Of course, gardeners across the country have been trying to fill the void by planting more milkweed in their gardens. I have about twenty plants of the stuff and I just added three large plants this past week, because my old plants died back in the winter and were just emerging from their nap. Their leaves were not big enough to nourish many caterpillars. This is probably the most important thing that we, as gardeners, can do to help the butterfly. That and refusing to use chemical pesticides and herbicides in the garden. These can be death not only to butterflies but to so many useful and beautiful critters that make our gardens their habitat.

Many wildlife conservation groups have also made the Monarch's survival a priority. The World Wildlife Fundfor just one example, has sponsored the census of the butterfly and is looking for ways to aid it and to mitigate the forces aligned against its survival.  The organization Journey North, which tracks many migrating species including hummingbirds and other birds as well as butterflies, has invaluable information on its website regarding the Monarch's life cycle and what it needs to survive. They also encourage citizen scientists to report Monarch sightings to that website so that the migration can be tracked. (I've made my reports and I encourage you to do the same.)

Everyone loves the Monarch. No one wants to see it perish. So, why is it in such trouble? It seems to be trouble that is altogether of human origin, even the changing climate. Can we summon the will to change our practices in order to give the butterfly a fighting chance? If we can, we may save more than a butterfly.

A Monarch egg on milkweed leaf. You can see the tiny embryo inside. 

 Monarch caterpillars on milkweed, their only source of food.

  I don't have grandchildren, but if I ever should, I would hope they would still be able to see this sight.

(Cross-posted from Gardening With Nature.)

Tuesday, March 26, 2013

The Girl Who Disappeared Twice by Andrea Kane: A review

I have very few rules about what I WON'T read. 

I won't read novels about vampire lovers.

I won't read books with pictures of over-endowed and half-dressed pouty women (or men, for that matter) on the dust cover.

I won't read books that glorify sadism or sadists. 

I won't read books about Hitler. 

And I won't read mystery or crime books in which children or animals are the victims. Other than that, most anything goes.

Why, then, did I wind up reading this book in which a five-year-old child is the victim? Well, that's easy enough. It was this month's selection of my local book club. 

In the last couple of years as a member of this club, I've been introduced to several writers that I had never read before. I've liked a few of them (Tom Franklin, Harlan Coben, e.g.), a lot of them I found to be mediocre, and a few I've actively disliked. This one, I think, falls in the meh category.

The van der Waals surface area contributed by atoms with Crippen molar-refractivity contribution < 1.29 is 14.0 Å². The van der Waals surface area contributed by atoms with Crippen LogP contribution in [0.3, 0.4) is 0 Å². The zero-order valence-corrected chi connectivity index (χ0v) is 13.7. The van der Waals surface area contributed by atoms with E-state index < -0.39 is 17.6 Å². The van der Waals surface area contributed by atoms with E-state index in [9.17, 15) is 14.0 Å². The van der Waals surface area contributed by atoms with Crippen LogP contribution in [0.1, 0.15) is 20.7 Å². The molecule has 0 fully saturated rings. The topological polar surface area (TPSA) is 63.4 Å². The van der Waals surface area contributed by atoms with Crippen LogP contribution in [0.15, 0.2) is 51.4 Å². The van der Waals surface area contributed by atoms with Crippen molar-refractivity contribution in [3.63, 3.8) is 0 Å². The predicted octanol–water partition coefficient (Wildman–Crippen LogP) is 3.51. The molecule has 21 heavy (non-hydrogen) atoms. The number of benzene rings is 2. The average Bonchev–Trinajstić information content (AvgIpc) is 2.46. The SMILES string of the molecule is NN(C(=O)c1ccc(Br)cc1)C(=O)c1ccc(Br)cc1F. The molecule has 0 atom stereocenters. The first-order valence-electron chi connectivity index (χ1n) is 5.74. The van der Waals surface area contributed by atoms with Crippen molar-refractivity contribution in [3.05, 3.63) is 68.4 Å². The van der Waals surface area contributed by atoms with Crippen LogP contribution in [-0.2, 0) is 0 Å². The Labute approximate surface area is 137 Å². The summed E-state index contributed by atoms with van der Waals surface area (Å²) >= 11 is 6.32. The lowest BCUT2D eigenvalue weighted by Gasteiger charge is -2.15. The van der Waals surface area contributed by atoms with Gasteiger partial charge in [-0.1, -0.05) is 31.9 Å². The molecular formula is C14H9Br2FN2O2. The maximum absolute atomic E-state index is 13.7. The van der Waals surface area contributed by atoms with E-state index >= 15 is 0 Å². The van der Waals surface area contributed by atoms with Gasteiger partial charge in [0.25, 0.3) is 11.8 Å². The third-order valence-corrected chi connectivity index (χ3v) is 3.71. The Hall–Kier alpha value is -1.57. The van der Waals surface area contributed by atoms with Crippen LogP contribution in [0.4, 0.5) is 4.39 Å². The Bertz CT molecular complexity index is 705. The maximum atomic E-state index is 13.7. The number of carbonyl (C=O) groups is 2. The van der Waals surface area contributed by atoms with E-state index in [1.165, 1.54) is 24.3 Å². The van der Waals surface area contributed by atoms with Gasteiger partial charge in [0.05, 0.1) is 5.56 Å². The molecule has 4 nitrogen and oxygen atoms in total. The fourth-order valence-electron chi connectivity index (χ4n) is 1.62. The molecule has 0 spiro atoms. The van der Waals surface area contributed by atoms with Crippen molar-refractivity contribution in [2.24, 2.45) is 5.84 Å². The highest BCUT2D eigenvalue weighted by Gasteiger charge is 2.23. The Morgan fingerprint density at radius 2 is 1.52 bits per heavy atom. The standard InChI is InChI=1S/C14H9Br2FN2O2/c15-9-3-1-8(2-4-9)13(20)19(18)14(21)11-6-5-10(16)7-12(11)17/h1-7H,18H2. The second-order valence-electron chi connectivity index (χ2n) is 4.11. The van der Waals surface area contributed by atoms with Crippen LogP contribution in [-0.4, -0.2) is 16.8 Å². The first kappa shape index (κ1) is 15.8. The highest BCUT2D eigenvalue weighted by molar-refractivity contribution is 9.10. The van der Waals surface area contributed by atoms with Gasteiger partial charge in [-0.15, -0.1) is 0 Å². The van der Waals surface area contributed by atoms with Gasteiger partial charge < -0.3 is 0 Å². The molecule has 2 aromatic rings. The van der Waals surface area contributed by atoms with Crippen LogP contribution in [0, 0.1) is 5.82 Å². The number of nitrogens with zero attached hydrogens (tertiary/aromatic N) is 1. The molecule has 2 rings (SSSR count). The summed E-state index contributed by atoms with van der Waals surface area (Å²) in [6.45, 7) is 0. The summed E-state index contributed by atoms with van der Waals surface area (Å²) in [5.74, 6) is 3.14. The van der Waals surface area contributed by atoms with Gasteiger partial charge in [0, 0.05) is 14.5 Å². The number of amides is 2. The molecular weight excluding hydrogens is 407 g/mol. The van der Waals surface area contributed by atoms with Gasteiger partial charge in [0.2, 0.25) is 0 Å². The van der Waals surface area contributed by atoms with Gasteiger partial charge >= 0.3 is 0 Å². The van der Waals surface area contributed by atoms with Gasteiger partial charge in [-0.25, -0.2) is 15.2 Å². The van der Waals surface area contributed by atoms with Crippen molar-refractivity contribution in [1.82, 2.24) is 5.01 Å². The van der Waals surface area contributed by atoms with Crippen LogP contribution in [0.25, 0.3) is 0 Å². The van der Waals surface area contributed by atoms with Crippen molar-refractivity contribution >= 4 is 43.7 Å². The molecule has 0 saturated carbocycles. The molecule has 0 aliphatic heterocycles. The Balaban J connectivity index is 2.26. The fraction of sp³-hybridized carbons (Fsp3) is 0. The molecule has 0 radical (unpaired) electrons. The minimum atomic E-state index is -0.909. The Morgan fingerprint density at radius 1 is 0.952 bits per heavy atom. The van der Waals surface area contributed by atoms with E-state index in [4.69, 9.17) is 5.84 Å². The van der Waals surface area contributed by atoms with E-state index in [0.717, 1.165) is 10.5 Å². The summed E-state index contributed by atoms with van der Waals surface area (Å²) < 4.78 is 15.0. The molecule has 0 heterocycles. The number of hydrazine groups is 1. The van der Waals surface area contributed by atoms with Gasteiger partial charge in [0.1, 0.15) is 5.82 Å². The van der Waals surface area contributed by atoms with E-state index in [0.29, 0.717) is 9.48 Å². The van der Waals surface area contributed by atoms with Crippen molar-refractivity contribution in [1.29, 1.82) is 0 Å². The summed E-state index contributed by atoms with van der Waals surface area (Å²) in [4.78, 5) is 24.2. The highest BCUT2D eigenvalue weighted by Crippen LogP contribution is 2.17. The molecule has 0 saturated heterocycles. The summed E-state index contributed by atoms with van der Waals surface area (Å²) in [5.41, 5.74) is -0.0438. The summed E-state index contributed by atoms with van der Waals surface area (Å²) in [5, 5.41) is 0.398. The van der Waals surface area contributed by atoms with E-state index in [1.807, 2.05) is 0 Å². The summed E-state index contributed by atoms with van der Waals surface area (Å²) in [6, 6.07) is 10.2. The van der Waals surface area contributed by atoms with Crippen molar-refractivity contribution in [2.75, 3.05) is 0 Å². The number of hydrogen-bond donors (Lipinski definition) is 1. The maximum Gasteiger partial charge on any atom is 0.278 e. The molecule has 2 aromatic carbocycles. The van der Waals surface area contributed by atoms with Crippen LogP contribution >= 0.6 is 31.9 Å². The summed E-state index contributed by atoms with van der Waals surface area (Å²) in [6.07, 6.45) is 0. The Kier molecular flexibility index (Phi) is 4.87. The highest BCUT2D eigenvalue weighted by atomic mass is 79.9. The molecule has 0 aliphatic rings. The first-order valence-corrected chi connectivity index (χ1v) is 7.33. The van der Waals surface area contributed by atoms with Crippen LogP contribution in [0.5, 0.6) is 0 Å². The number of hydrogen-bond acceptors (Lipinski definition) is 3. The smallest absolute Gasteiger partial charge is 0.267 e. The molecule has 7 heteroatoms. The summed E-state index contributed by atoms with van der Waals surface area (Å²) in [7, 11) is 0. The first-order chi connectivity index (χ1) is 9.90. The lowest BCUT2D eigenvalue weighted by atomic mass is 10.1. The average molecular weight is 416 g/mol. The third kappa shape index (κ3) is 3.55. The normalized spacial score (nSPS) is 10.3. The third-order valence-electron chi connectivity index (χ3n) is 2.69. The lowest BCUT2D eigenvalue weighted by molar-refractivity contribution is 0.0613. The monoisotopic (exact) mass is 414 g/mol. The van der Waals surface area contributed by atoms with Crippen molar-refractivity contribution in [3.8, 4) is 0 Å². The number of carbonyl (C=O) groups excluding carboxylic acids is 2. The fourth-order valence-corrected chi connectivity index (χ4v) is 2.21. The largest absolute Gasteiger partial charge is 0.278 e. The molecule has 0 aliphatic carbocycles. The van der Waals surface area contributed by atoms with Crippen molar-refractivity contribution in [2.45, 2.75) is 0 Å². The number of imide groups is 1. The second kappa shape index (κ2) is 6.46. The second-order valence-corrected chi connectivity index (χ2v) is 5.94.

I found the writing rather simplistic, as if it were written for an intermediate school audience. Moreover, the characters did not seem realistic. All of the members of the various investigating teams were paragons of virtue. Egoism and personality clashes never got in the way of their investigation. Everyone was very careful not to step on anyone's toes. Frankly, it just made me long for crusty, irascible Inspector John Rebus.

The story is this: A beautiful five-year-old girl has been kidnapped. She is the daughter of a veteran family court judge and a high-powered defense lawyer who has been known to defend rather shady characters. It seems far too much of a coincidence that thirty years earlier the six-year-old identical twin sister of the family court judge had also been kidnapped. The reader intuits almost immediately that there must be a connection. Well, I mean it's right there in the title, isn't it?

The purpose of this book seems to be mainly to introduce the characters of a private forensics team which will be the focus of an ongoing series. The team is called Forensic Instincts and it is made up of a group of those paragons of virtue that I talked about, who also seem to be endowed with superpowers. 

There is the former Navy SEAL who can penetrate any perimeter, the techno-wizard who can perform miracles with computers, and the head of the team, Casey Woods, a behaviorist. They are a renegade investigative unit with unique talents, sort of X-men without the freaky appearances. They will go outside the law and do whatever it takes to solve a case and serve the interests of their clients.

Along the way, they also pick up an "intuitive," i.e., psychic, and a retired straight-arrow, by-the-rules former FBI agent as new members of the team. Oh, and also a bloodhound named Hero.

My credulity was severely strained. I just wasn't buying any of it. I couldn't really get seriously involved with any of the characters. As for the identity of the kidnapper, that seemed fairly obvious early on, even though the full extent of the motive took a while to develop. 

Incredibly, these supposedly top-notch investigative teams spent an inordinate hunk of the book concentrating on something that was so obviously a red-herring that I just wanted to grab them by the lapels and scream, "No, no, you're getting it all wrong!" 

Even so, I knew from the outset that (Spoiler alert!) the little girl would get home safely. Maybe that's why I was able to keep reading. That plus my sense of responsibility to my mystery book club. See, I'm one of those paragons of virtue, too.